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The Devil Was Here on Earth

The atrocities committed by the Russian army in Bucha one year ago have become the face of war’s horrors—and they were no isolated incidents.
April 4, 2023
The Devil Was Here on Earth
BUCHA, UKRAINE - APRIL 6, 2022: A man pushes his bike through debris and destroyed Russian military vehicles on a street in Bucha, Ukraine. The Ukrainian government has accused Russian forces of committing a "deliberate massacre" as they occupied and eventually retreated from Bucha, 25km northwest of Kyiv. Hundreds of bodies have been found in the days since Ukrainian forces regained control of the town. (Photo by Chris McGrath / Getty Images)

It is a year since the Kyiv region was liberated from the last of invading Russian troops. But this anniversary, which marks the first major Ukrainian success in this war, is coupled with a much more tragic occasion: A year ago, the world discovered the horrors inflicted by the invaders on the local population. One quiet suburban town gave those horrors a name: Bucha.

The first reports came in when, following the Russians forces’ hasty retreat, journalists and other observers who entered the liberated town saw the bodies: dead people, not soldiers but civilians, lying by the sidewalk or in the middle of the street, some on their back, some face down with hands tied behind the back. More than twenty such corpses were found along just one street, Yablonska Street. Later, there were more bodies, hundreds of them: in charred remnants of cars, in the front yards of homes, in parking lots, in basements—and in mass graves.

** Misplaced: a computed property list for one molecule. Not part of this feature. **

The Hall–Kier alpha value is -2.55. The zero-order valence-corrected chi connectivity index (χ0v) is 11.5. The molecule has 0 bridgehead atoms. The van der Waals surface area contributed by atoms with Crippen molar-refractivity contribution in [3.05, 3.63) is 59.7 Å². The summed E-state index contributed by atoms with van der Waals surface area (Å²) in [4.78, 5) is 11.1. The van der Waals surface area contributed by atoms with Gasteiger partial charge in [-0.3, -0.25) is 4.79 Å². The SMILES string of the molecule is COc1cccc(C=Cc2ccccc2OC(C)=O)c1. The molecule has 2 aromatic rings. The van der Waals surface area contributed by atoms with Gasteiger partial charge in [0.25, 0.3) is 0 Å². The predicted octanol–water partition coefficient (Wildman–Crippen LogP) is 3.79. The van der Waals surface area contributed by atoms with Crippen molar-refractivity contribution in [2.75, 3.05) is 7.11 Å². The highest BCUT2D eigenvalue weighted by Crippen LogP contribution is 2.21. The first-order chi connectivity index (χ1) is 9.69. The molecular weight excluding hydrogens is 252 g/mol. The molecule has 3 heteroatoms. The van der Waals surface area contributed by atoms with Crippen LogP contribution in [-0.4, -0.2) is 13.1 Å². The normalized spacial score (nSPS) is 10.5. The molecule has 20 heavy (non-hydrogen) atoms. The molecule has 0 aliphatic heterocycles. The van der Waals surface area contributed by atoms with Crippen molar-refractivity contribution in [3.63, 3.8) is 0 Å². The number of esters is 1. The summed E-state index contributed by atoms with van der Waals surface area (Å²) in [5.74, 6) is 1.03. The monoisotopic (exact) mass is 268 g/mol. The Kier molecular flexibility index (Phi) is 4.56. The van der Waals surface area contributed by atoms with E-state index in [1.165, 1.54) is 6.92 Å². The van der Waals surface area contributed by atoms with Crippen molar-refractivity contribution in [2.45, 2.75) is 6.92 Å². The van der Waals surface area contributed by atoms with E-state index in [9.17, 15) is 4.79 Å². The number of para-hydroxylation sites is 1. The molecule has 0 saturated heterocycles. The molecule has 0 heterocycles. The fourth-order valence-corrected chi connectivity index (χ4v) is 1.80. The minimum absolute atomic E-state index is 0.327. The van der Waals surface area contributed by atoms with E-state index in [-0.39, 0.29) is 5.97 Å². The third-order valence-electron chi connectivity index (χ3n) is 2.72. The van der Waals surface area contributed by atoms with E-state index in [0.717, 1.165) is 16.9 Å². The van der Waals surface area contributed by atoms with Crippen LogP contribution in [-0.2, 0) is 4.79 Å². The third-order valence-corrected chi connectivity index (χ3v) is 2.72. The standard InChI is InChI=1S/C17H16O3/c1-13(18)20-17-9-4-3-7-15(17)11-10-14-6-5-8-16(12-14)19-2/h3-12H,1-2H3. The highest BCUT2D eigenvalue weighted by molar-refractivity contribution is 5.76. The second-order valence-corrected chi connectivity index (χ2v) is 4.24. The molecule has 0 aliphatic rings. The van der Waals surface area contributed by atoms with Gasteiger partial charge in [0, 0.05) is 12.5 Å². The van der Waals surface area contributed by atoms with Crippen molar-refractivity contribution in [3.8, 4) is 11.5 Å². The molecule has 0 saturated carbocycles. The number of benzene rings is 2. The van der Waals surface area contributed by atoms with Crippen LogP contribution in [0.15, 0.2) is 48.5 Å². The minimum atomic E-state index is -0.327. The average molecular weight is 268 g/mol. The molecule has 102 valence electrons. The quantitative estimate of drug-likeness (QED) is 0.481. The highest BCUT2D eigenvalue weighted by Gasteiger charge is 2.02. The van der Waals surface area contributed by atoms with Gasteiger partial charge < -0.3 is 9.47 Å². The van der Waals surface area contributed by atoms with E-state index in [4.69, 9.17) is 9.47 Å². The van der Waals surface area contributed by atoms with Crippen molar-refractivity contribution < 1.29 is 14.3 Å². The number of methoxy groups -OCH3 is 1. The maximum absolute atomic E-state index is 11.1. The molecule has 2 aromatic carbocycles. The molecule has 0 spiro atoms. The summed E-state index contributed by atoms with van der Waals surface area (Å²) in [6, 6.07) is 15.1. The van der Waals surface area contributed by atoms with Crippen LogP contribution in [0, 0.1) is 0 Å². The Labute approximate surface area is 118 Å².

There were the predictable attempts at spin from Kremlin mouthpieces—whether government officials or “journalists”—and their amen corner abroad. It was all fake, they quickly declared, offering throw-it-at-the-wall-and-see-what-sticks versions of what happened. The dead bodies weren’t actually dead, they were crisis actors who could be seen moving if you looked closely enough! Or maybe they were actually dead but had been slaughtered by Ukrainian Nazis who entered the town immediately after the Russian troops left! The bodies weren’t in the earliest footage shot after the Russians’ departure! The Bucha mayor who announced the liberation of the town didn’t mention them! The name “Bucha” sounds like “Butcher,” which shows that the atrocities were the invention of English-speaking propagandists! (That last creative twist came from Russian television host Vladimir Solovyov.)

There were also the usual suspects “just asking questions” and warning that uncorroborated Ukrainian propaganda about Russian atrocities was being used to pull us into World War III:

By now, the atrocities—which include not only murder but rape and torture—are extensively corroborated, not just by eyewitness accounts but by real-time security camera and satellite footage. (There are equally grim reports from other nearby towns such as Irpin and Borodyanka.) But Kremlin propagandists such as foreign ministry spokeswoman Maria Zakharova stick to their accusations of a “provocation.” And their Western apologists who can’t bring themselves to deny the overwhelming evidence have to resort to tortured reasoning—for instance, claiming that executions of civilians are not a war crime if those civilians had previously belonged to an armed patrol at a checkpoint.